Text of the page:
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What Slavery Tells Us about Marx

Following W. E. B. Du Bois and Cedric Robinson, Walter Johnson suggests that “the history of (racial) capitalism began with the slave trade rather than the factory system.” When Johnson presented an earlier version of his essay at the “Future of the African American Past” conference at the Smithsonian Institution, he asked, “Of what ethical or analytical use is the term ‘capitalism’ if it cannot describe the world-making commodification and transportation of twelve million Africans to the New World?” Putting the slave trade (as distinct from antebellum slavery) at the center of our historical work can help, in particular, to clarify the ways Marx failed to adequately account for the origins of capitalism, and also illuminates the interpretive consequences of that failure.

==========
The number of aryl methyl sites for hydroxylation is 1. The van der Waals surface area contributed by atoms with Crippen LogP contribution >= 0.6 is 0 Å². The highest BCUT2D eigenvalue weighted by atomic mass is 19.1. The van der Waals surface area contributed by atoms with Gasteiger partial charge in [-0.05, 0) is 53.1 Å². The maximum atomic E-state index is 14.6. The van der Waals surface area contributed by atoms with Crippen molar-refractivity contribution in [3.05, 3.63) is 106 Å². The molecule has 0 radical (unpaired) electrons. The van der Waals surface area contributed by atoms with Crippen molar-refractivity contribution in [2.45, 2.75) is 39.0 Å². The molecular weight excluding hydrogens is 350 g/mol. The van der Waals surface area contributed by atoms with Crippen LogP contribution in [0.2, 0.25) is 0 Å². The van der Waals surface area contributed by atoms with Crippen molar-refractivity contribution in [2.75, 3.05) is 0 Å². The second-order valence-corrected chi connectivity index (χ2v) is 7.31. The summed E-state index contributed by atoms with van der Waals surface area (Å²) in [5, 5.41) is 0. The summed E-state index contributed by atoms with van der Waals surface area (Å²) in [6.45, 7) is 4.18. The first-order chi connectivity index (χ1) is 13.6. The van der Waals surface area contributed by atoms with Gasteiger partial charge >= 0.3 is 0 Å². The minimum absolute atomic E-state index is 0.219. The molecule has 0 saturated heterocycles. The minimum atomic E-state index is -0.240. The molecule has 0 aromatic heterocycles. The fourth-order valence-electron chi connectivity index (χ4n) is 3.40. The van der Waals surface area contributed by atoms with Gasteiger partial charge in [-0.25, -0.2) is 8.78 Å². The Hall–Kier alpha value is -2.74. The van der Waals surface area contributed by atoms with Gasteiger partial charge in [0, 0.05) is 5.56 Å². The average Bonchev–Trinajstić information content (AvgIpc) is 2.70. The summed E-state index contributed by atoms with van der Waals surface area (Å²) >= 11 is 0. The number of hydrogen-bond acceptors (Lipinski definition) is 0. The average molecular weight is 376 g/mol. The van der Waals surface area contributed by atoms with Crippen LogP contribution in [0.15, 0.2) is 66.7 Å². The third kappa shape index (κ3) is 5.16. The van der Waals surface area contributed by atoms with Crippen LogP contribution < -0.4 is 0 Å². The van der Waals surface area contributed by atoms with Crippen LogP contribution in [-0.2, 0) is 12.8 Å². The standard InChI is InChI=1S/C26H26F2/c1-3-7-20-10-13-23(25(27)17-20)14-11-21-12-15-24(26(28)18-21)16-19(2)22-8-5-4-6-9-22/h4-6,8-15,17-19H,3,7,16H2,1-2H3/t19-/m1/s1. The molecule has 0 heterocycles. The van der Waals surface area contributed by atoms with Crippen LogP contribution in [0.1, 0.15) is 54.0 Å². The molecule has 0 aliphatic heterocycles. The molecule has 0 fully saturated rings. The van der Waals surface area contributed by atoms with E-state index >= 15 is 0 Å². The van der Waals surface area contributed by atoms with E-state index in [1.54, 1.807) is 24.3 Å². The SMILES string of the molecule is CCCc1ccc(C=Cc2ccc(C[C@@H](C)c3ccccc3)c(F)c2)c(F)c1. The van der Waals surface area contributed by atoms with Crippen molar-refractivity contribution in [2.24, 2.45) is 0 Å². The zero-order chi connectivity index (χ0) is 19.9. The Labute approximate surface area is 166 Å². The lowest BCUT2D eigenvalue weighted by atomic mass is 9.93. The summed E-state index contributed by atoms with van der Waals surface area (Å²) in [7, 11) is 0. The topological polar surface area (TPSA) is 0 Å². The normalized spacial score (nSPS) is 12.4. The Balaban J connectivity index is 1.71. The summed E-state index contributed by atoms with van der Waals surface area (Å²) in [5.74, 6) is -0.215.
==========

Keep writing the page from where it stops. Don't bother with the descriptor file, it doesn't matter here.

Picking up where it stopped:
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About Boston Review

Walter Johnson, Harvard historian and author of the acclaimed River of Dark Dreams, urges us to embrace a vision of justice attentive to the history of slavery—not through the lens of human rights, but instead through an honest accounting of how slavery was the foundation of capitalism, a legacy that continues to afflict people of color and the poor. Inspired by Cedric J. Robinson’s work on racial capitalism, as well as Black Lives Matter and its forebears—including the black radical tradition, the Black Panthers, South African anti-apartheid struggles, and organized labor—contributors to this volume offer a critical handbook to racial justice in the age of Trump.